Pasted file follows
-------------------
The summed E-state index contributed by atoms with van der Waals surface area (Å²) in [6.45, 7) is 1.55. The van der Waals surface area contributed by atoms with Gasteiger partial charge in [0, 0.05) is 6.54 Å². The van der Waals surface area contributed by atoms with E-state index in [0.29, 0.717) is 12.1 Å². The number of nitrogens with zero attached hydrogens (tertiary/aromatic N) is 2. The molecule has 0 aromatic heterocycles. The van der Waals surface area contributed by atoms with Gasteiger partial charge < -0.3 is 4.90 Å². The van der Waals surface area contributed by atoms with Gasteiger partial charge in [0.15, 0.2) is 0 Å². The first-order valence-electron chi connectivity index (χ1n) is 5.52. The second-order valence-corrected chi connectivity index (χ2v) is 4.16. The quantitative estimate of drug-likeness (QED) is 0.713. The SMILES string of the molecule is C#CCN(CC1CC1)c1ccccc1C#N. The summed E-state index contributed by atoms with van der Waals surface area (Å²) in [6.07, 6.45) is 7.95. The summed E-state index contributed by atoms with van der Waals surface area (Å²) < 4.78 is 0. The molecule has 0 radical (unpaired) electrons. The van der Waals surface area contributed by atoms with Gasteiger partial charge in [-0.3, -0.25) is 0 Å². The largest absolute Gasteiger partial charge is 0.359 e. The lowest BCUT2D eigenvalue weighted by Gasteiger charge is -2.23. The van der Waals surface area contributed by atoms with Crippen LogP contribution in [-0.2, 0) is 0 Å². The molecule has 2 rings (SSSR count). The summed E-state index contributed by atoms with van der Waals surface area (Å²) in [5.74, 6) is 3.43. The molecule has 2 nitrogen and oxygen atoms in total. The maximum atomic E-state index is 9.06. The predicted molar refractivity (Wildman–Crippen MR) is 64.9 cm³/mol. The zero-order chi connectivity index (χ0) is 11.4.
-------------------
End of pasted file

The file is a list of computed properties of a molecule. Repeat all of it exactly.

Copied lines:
The summed E-state index contributed by atoms with van der Waals surface area (Å²) in [6.45, 7) is 1.55. The van der Waals surface area contributed by atoms with Gasteiger partial charge in [0, 0.05) is 6.54 Å². The van der Waals surface area contributed by atoms with E-state index in [0.29, 0.717) is 12.1 Å². The number of nitrogens with zero attached hydrogens (tertiary/aromatic N) is 2. The molecule has 0 aromatic heterocycles. The van der Waals surface area contributed by atoms with Gasteiger partial charge < -0.3 is 4.90 Å². The van der Waals surface area contributed by atoms with Gasteiger partial charge in [0.15, 0.2) is 0 Å². The first-order valence-electron chi connectivity index (χ1n) is 5.52. The second-order valence-corrected chi connectivity index (χ2v) is 4.16. The quantitative estimate of drug-likeness (QED) is 0.713. The SMILES string of the molecule is C#CCN(CC1CC1)c1ccccc1C#N. The summed E-state index contributed by atoms with van der Waals surface area (Å²) in [6.07, 6.45) is 7.95. The summed E-state index contributed by atoms with van der Waals surface area (Å²) < 4.78 is 0. The molecule has 0 radical (unpaired) electrons. The van der Waals surface area contributed by atoms with Gasteiger partial charge in [-0.3, -0.25) is 0 Å². The largest absolute Gasteiger partial charge is 0.359 e. The lowest BCUT2D eigenvalue weighted by Gasteiger charge is -2.23. The van der Waals surface area contributed by atoms with Crippen LogP contribution in [-0.2, 0) is 0 Å². The molecule has 2 rings (SSSR count). The summed E-state index contributed by atoms with van der Waals surface area (Å²) in [5.74, 6) is 3.43. The molecule has 2 nitrogen and oxygen atoms in total. The maximum atomic E-state index is 9.06. The predicted molar refractivity (Wildman–Crippen MR) is 64.9 cm³/mol. The zero-order chi connectivity index (χ0) is 11.4.